It was encouraging for scientists, who have been working for decades on a means of saving children from a lifetime of being on the medicine. But the baby’s HIV rebounded when she was just about to turn four.

Dr Deborah Persaud, who reported the Mississippi case and co-led the latest study, said: ‘This is the first study to rigorously replicate and expand upon the outcomes observed in the Mississippi case report.

‘These results are groundbreaking for HIV remission and cure research, and they also point to the necessity of immediate neonatal testing and treatment initiation in health care settings for all infants potentially exposed to HIV in utero.’

HIV – human immunodeficiency virus – attacks the body’s own immune system, rendering it incapable to fighting off infections and diseases such as blood cancer.

Once a person has it, it stays in the body for life though levels of the virus in the blood can sink to so low that tests don’t detect it, which is the goal when being treated.

HIV is not equivalent to AIDS, which results from HIV going untreated. Not everyone with HIV will develop the full-blown disease thanks to advancements in prophylactic medicines in over the past three decades.

The resulting remissions among those children are not equivalent to a cure, but they indicate the medication is effectively suppressing the virus’s replication, which in turn means a person is less likely to transmit it to sexual partners.

HIV is mainly transmitted via sex and sharing needles, but can also be passed from mother to child.  

Dr Chadwick said: ‘We don’t know precisely why they did so well, but we think it’s because we reduced the reservoir to such a low level that the virus didn’t re-emerge in the same way it would in someone with a larger, more established reservoir,’ meaning, spots in the body for the virus to hide.

Reducing the reservoir – or limiting the number of available ‘hiding spots’ for the virus in the body – meant HIV had a harder time re-emerging and causing new infections or symptoms.

Roughly 1.2 million Americans and approximately 39 million people globally have HIV, and there is currently no cure, though scientists are zeroing in on the power of stem cells, which have the ability to develop into a myriad of different cell types in the body, including immune cells overtaken by HIV.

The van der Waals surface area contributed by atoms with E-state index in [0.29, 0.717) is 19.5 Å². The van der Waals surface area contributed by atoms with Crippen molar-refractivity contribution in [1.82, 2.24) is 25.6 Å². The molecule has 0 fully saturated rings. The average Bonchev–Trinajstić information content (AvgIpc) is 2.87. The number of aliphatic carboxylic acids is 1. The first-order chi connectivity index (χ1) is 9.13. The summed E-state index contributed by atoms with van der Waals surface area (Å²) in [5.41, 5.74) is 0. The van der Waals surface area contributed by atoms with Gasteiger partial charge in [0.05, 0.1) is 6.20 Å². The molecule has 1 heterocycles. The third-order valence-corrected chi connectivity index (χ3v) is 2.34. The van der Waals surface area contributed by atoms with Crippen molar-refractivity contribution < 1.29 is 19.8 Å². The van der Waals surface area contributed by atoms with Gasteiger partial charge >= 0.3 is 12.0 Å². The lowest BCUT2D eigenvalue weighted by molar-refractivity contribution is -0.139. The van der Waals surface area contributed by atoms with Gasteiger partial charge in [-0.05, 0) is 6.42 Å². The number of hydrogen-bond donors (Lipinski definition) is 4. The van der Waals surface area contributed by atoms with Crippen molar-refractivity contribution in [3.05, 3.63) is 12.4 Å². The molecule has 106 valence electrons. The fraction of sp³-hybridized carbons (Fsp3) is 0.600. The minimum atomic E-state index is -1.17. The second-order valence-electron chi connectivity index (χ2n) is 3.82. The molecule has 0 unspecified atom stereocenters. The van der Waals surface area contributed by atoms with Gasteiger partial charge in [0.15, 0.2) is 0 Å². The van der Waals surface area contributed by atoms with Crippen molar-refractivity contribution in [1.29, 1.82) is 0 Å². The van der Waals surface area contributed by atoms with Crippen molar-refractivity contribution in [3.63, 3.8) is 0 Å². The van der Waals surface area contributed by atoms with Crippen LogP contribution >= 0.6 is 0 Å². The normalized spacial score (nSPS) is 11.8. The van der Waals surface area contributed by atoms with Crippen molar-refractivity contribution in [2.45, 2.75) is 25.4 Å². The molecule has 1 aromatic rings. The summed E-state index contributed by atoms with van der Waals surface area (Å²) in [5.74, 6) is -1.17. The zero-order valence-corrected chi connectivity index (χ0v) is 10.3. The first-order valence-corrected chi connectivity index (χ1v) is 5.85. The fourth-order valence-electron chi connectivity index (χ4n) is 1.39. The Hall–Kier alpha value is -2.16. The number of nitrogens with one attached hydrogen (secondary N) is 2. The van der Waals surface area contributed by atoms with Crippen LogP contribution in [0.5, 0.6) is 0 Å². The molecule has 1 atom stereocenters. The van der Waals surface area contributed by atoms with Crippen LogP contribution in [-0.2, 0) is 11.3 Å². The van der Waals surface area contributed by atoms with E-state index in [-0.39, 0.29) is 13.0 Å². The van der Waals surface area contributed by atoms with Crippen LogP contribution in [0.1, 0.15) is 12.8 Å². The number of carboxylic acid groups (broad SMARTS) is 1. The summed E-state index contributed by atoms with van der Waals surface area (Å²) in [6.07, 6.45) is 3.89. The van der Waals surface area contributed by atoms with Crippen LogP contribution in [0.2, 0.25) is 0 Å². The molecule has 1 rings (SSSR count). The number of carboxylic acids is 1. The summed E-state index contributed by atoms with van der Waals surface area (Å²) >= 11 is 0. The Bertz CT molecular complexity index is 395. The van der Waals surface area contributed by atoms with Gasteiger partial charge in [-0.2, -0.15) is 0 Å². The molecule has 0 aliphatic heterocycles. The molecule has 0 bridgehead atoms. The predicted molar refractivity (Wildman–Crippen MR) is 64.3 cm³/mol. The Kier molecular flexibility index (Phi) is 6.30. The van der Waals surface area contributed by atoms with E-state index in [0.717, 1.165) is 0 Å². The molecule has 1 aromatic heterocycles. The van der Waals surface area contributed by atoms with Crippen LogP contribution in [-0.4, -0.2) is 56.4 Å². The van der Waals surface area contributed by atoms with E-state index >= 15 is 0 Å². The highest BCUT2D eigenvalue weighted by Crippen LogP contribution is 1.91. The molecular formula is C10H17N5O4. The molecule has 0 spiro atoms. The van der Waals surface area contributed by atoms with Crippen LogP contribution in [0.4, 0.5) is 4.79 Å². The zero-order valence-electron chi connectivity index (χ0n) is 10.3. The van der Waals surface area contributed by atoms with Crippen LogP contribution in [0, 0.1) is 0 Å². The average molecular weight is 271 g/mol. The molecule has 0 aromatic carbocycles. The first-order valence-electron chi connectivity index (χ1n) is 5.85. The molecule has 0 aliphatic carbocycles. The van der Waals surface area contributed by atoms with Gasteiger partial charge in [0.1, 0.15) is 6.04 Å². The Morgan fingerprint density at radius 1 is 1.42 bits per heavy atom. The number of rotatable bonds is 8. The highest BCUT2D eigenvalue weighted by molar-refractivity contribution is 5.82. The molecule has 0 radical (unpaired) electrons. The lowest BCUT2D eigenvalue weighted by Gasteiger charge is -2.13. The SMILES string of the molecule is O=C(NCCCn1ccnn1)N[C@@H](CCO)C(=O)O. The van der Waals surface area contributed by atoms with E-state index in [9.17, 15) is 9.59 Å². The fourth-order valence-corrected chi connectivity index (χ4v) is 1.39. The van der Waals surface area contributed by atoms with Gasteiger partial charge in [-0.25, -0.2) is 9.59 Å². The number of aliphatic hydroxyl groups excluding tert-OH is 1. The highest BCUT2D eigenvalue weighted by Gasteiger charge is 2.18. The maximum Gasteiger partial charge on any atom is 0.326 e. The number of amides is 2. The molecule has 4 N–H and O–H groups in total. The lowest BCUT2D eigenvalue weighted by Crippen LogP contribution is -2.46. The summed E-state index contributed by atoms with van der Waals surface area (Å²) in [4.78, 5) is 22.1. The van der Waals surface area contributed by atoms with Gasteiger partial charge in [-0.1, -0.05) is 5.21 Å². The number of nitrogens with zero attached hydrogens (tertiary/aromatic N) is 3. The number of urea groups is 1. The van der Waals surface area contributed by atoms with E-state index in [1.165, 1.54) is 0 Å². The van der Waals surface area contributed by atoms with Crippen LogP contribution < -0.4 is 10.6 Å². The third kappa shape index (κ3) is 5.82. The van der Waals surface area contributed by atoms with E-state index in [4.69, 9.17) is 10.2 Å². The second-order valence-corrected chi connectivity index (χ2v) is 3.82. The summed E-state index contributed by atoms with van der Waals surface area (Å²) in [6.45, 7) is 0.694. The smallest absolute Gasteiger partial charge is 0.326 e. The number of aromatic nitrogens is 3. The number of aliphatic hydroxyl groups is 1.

Paul Edmonds, the 68-year-old California man who was cured of HIV and a type of blood cancer, was treated for the cancer with stem cell therapy.

This involves replacing stem cells damaged by chemotherapy with healthy ones from a donor – when doctors spotted a unique opportunity: to find a donor with a HIV-resistant genetic mutation. 

They found one, and transplanted stem cells that had two copies of a rare genetic mutation called CCR5 delta-3, which makes people resistant to HIV. Only one to two percent of the population have this mutation.

HIV uses the receptor CCR5 to attack the immune system, but the CCR5 delta-3 mutation blocks the virus from infecting the receptor. 

The transplant completely replaced Mr Edmond’s bone marrow and blood stem cells with ones from the donor. 

Since the 2019 transplant, he has shown no signs of the cancer or HIV. 

Three other people have been in sustained remission from HIV from Berlin, London, and most recently Dusseldorf. That patient underwent a very similar transplant to Mr Edmond’s. 

‘Berlin Patient’ Timothy Ray Brown was successfully cured of the HIV virus 16 years ago

Adam Castillejo, 40, was the second person in the world to be cured of HIV. Earlier this year he revealed he was the ‘London patient’

The Dusseldorf patient underwent allogeneic hematopoietic stem cell transplantation (HSCT) in February 2013 after chemotherapy for his leukemia, overseen by an international research team, headed by doctors at Dusseldorf University Hospital.

It involved destroying the patient’s unhealthy blood cells and replenishing them with those from a donor — who had the CCR5 mutation in their genes.

The patient continued to take anti-retroviral therapy after the transplant to stop HIV from replicating in the body.

The virus became undetectable in his blood, so he stopped taking daily drugs in November 2018 — six years after the stem cell transplant.

The team of doctors ruled the Dusseldorf Patient was in remission from HIV, adding his case provides ‘strong evidence’ that the transplant cured him of the virus.